Cats are the heroes of the internet and of history. If we are not watching cat videos on Youtube we are reading some story about how they were worshipped in Egyptian times. I love cats as much as the next person (although I would argue dogs are much better) but I am not sure why they were ever worshipped. Although if you look at some cat owners today it is clear they still are. Cat owners love their pets so much they build entire forts for them in their homes and buy endless cat scratchers to ensure the cat is living a comfortable life. While the cat enjoys the life of leisure, in the end, it is still a hunter. Cats will usually go outside to do their business once a day.
When a dog goes outside to do its business it is usually to go to the bathroom or dig a hole, often both. When a cat goes outside to do its business it is to hunt. A cat loves to hunt and most cat owners will know that it will often show its affection to its owner by bringing a sacrifice to the back door, a dead mouse, or a dead bird in your honor. This psychopathic behavior may reveal the true nature of cats. While we laugh about it this killing spree that cats go on may actually be damaging our environment.
An Australian university has recently conducted a meta-analysis of 66 cat studies. The key finding confirmed across the studies is that cats kill a lot of wildlife. In one year the average cat will kill around 186 reptiles, mammals, or birds. Feral cats are even greater killers, murdering 748 animals, reptiles, or birds every year. This is an incredibly high number and although it is not an issue for the environment when you multiply this out by the number of outdoor cats in a given area it can wreak havoc on an environment. In Australia alone, there are around 2.1 million cats that spend time outside and the number may be higher as even indoor cats often sneak outside for a quick hunt. That leads to a lot of pests dying each year.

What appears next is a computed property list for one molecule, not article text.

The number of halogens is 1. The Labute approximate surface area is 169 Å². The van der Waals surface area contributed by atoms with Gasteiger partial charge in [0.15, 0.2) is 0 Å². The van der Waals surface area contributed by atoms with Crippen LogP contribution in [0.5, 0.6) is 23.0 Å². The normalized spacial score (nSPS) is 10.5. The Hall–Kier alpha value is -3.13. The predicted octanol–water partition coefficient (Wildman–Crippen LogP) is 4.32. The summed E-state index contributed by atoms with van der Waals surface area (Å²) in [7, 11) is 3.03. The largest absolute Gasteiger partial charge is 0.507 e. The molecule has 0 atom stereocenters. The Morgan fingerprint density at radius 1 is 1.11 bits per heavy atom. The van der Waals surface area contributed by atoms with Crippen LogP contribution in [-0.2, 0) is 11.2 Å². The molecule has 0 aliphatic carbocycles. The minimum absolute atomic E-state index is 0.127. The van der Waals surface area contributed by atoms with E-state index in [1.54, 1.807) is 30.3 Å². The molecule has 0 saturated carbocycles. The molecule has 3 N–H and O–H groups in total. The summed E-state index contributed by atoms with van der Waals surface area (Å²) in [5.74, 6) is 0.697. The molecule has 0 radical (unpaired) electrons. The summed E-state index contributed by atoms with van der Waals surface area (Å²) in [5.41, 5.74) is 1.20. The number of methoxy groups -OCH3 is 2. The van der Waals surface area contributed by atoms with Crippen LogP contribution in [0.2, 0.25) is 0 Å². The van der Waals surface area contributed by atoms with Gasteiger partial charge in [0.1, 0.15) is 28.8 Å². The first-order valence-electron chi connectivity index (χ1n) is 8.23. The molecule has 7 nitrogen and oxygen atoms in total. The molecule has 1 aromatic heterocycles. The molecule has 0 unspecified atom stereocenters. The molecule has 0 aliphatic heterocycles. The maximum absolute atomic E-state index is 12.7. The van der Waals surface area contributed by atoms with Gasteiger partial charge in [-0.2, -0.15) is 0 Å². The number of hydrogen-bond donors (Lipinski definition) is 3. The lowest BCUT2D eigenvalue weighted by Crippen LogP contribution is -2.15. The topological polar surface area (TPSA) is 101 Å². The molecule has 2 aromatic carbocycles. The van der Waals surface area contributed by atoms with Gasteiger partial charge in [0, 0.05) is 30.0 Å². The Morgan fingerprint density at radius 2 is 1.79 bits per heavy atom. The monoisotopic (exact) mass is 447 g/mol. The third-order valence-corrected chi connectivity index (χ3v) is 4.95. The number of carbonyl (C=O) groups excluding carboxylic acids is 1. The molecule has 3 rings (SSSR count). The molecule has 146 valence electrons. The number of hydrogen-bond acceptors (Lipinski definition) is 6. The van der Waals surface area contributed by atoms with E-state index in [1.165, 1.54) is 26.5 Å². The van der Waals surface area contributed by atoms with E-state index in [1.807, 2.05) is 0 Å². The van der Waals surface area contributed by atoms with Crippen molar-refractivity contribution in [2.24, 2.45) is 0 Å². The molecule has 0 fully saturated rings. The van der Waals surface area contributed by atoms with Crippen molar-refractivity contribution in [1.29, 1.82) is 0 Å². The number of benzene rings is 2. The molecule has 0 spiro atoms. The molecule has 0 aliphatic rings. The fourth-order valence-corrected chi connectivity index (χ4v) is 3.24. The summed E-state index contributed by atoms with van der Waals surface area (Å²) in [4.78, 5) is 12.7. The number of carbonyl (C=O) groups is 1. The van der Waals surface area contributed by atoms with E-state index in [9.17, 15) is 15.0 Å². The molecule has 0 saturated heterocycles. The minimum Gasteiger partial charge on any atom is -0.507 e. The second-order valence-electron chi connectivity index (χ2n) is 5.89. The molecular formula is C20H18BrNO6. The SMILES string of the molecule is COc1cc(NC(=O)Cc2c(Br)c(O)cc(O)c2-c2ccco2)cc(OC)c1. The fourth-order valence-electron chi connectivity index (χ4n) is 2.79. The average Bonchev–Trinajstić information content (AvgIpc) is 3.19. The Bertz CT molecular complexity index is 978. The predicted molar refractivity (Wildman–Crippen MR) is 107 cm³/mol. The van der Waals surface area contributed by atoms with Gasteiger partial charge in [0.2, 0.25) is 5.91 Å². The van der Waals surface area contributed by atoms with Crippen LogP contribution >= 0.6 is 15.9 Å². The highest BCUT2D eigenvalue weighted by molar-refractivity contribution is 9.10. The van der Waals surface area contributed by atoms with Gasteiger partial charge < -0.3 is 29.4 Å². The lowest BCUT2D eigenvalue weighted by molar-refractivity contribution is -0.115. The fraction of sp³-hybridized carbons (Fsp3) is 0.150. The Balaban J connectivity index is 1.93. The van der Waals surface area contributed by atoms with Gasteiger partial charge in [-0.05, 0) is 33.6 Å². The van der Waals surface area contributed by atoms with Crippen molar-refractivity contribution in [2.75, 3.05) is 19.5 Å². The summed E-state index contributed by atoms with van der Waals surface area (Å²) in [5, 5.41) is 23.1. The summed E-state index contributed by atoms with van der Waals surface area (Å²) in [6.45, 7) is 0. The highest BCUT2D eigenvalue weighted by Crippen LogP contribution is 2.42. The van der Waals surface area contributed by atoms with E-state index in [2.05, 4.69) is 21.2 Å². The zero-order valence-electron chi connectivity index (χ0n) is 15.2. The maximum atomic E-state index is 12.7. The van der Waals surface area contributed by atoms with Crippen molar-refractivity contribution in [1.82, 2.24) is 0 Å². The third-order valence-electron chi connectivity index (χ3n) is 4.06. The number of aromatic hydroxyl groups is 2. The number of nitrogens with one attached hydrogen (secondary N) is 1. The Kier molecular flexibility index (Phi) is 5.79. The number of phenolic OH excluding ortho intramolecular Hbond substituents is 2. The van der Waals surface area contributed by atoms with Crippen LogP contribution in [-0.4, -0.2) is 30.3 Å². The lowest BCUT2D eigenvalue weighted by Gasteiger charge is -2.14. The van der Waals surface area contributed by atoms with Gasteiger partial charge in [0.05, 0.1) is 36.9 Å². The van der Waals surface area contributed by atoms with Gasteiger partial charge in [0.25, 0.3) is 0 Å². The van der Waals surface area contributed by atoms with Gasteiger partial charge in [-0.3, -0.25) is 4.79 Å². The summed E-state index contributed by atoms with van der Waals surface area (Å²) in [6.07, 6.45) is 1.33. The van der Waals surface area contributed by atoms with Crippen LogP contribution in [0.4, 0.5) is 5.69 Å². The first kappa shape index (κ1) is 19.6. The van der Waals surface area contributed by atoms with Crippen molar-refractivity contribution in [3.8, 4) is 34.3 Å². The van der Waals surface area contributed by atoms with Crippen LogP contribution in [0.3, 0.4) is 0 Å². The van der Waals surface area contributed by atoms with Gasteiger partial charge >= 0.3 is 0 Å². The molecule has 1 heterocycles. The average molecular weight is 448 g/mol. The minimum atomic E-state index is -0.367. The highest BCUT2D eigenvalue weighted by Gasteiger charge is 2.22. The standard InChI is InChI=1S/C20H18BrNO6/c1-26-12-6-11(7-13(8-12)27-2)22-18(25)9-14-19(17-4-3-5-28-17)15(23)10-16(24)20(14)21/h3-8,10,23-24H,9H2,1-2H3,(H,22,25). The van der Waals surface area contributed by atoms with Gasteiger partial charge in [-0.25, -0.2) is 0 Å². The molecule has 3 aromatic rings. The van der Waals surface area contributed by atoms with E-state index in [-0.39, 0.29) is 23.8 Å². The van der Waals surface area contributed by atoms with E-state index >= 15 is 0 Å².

Most of us love that is cats keep the pests at bay and no one is feeling any pity for the mice and rats that want to live in the bushes around their house. This is likely one of the reasons that the Egyptians worshipped the cat in the first place and was the key reason Europeans sought to domesticate the animal. However, we now know that these pests are part of an intricate ecosystem and by introducing many more domesticated cats into a given area we are interrupting that ecosystem’s natural life cycle.
Research now shows that cats have had an influence on the extinction of 34 mammals in Australia since 1788 and they are currently part of the reason that 123 more mammals are under threat. This is bad news for Australian wildlife but clearly has a similar impact on the wildlife of all countries. Make no mistake these pests matter. If you ever wonder why there are more insects in your area, perhaps there are no pests to eat them up because the cats have removed them?
The solution is clearly to keep our cats indoors most of the time. If you do have a mouse or pest problem it makes sense to let your cat out to help solve it, but if you don’t then there is no reason to let it go on a wild killing spree. While it is great to worship cats, keep an eye on these psychopathic beasts at the same time.